Do your Scouts know how to behave when they're home alone?

In the comedy film Home Alone, the parents of 8-year-old Kevin McCallister mistakenly leave him behind when they fly to Paris for a Christmas holiday. At first, Kevin revels in the chance to watch whatever he wants on TV and eat all of the junk food in sight. Then two burglars intrude, bringing his fun to an abrupt end.

It’s a far-fetched concept—or is it? Like young Kevin, teenagers left home alone usually enjoy the freedom to play their music loud, leave dirty dishes in the sink, and invite friends over to play video games. But the fun can end quickly if the friends get out of hand.

Situations like these test the balance between loyalty to family and loyalty to friends, and they show what little control teens have over other people’s actions. When presented as ethical dilemmas, they can also help your Scouts explore the limits of friendship and the fragility of parental trust.


Fifteen-year-old Sam Nguyen, an only child, has spent plenty of time home alone. For the first time, though, his parents have decided to leave him overnight. They need to visit Sam’s grandparents, who live about two hours away, and Sam has a required lacrosse practice the next morning.

While Sam’s dad packs the car, his mom orders the boy a pizza and makes sure he has a ride to practice. Then his dad comes in to say good-bye. “Call Mrs. Huggins next door if you need anything,” he says. “I trust you, bud.”

A few minutes later, Sam is vegging out on the couch, eating pizza, and watching TV. There’s not much on, so he calls his friend Alex from the lacrosse team. They talk for a while, and then Alex invites himself over. Sam wonders how he would get there since he doesn’t have a car, but Alex says his older brother, Tommy, can drop him off.

Tommy does more than drop off Alex. He comes to stay, bringing along his girlfriend and a 12-pack of beer. Soon, two more carloads of teens pull up, and Sam realizes that the Nguyen house has become party central.

Before long, the party is in full swing, and the house is a complete mess. A lacrosse player breaks a lamp, a girl Sam doesn’t even know gets sick on the floor, and Tommy and his girlfriend disappear into the master bedroom. Sam does his best to get the uninvited guests to leave or at least settle down, but they just ignore him. In fact, the party doesn’t break up until 3 a.m., when the police, called by Mrs. Huggins next door, show up at the door.

When he’s finally alone again, Sam surveys the damage. He doesn’t know how he’ll get the mess cleaned up before his parents come home. Even if he does, Mrs. Huggins is bound to tell his parents about the party.

How can you help your Scouts deal with situations like this?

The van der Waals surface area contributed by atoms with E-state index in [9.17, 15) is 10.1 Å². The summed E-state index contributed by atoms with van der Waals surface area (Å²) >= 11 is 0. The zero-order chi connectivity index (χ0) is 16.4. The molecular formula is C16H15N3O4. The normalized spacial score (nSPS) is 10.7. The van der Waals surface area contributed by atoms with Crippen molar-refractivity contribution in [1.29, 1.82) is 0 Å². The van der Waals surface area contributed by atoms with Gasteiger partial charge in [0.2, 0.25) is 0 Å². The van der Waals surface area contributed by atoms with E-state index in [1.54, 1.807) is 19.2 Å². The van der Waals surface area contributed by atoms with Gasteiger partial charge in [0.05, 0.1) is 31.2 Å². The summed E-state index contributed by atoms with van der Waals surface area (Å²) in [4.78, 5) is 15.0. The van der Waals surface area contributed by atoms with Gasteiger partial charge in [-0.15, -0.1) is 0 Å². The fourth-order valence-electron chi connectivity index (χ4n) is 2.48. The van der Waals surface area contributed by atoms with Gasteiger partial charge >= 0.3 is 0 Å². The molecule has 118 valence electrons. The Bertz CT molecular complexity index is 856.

Sam never intended to let anyone come over while his parents were away—even though they didn’t say he couldn’t. He certainly didn’t intended to throw a wild party, but that’s what happened. Now he’s stuck dealing with the party’s aftermath.

To explore Sam’s dilemma, ask your Scouts these questions:

  • At what point or points did Sam do something that led to his trouble?
  • At what point or points did Sam not do something that could have prevented the trouble from happening? What could he have done?
  • Did Sam reach a point when he was powerless to control the situation? When?
  • What actions could he have taken at that point?
  • What do you think the positive and negative outcomes of each of those actions would have been?
  • What’s the best action Sam could have taken?
  • What actions could Sam take after the party that would make the situation better or worse?
  • The last thing Sam’s dad said to him was “I trust you, bud.” What do you think that means?
  • Did Sam break his parents’ trust? Why or why not?
  • Is the trust of parents important? Why or why not?
  • Does being trustworthy mean never making a mistake?
  • Assuming Sam has lost his parents’ trust, what can he do to regain it?

1 Comment

  1. The difficulty is like many in the path to maturity…can you translate your experience and training into behavior. Having been accustomed to having the decisions made for him, (pizza ordered, call the neighbor) Sam was unable to manage the delima of uninvited guest. No guests should have been the stated rule and expectation. A call from the parents, particularly if this is the first overnight, as a checkup. Arrange with the neighbor or someone to actually come over to the house and survey the venue. — look it over. Let Sam know that “Neighbor will be by sometime this evening to check on you.” Sam watched things going from bad to worse but he didn’t have an action plan until the police showed up. His management tool box needed an earlier intervention plan. In adition to the parenting suggestions (phone call and actual check up) Sam needed instruction on being responsible for the house. Here’s the question, “If something is taking place in this house while you are here, will you without hesitation tell your parents, or would you announce the behavior at the next scout meeting or in church.” If there is a hesitancy claim the behavior to parents or church, then that is the cognitive trigger for Sam to know he must act. What are the options, ask people to leave, if they refuse, call the neighbor, if the party gets destructive call police – first. .

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